So Killzone isn’t quite the “Halo beater” that we’d hoped for, but it’s a big step in the right direction for the PS2 that seems to get stuck with innumerable multiformat WWII & Vietnam first person shooters, and little else. Killzone is an impressive and timely game to get so late in a console’s life, and Sony knew what they were doing when they signed Guerrilla, the game’s talented developers up to an exclusivity deal – Killzone 2 is a certainty, and it’s an exciting prospect.


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Best Bits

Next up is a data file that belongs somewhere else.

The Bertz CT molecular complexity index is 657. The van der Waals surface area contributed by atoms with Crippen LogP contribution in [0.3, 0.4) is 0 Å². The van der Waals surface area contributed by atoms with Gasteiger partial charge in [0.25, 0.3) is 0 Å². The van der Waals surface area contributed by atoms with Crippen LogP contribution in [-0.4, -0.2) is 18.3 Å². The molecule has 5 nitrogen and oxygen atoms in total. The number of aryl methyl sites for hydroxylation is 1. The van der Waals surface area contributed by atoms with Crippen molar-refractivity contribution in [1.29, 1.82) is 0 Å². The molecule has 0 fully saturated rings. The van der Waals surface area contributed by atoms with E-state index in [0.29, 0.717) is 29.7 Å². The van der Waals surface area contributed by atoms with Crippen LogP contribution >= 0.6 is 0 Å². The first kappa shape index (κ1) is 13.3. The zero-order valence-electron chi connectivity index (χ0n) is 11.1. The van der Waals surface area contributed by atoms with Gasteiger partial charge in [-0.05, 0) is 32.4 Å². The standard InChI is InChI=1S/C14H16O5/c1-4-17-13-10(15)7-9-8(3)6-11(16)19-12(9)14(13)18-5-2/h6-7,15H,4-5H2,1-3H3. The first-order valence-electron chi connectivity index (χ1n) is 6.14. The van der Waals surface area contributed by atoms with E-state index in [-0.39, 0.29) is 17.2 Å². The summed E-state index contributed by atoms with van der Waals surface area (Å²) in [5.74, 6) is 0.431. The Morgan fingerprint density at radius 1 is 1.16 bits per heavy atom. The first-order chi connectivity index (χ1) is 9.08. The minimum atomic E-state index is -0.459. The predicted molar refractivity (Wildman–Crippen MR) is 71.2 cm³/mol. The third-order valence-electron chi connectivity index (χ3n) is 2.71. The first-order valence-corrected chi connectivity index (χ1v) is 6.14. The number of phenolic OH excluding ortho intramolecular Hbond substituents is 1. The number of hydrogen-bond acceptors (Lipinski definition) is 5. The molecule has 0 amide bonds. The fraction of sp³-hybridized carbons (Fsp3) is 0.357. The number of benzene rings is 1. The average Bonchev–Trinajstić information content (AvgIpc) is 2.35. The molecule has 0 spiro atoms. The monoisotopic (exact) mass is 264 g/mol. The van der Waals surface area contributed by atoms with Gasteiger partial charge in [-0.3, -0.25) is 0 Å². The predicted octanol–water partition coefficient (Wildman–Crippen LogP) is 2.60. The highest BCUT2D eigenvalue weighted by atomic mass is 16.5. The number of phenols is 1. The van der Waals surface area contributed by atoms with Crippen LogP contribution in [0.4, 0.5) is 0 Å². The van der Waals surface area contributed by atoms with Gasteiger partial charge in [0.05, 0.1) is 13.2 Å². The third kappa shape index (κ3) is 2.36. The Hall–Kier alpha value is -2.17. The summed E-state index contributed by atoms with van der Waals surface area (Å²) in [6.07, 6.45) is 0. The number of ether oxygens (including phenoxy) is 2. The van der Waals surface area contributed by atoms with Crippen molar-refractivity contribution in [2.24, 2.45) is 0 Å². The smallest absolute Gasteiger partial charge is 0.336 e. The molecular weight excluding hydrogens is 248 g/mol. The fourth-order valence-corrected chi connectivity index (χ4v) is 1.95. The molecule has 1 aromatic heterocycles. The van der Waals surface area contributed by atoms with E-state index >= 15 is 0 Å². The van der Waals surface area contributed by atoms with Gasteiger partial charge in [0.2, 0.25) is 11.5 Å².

- Good story and characters.
- Nice heavy weapons that fire LOTS of bullets.
- Gritty, violent and hectic battles with good sound FX.
- Some good locations that make the war seem more real.
- The multiple characters mean there’s a good replayability factor.
- Highly playable offline and online multiplayer.
Worst Bits

- The frame rate often drops.
- So many graphical glitches, even close up in facial animations.
- Some annoyingly long distances between checkpoints.
- The voices soon get repetitive.
- There are loads of vehicles in the game but you don’t get to play with them.
- Fans of colour should get Jak 3 instead.

by: Diddly

Copyright © Gamecell 2004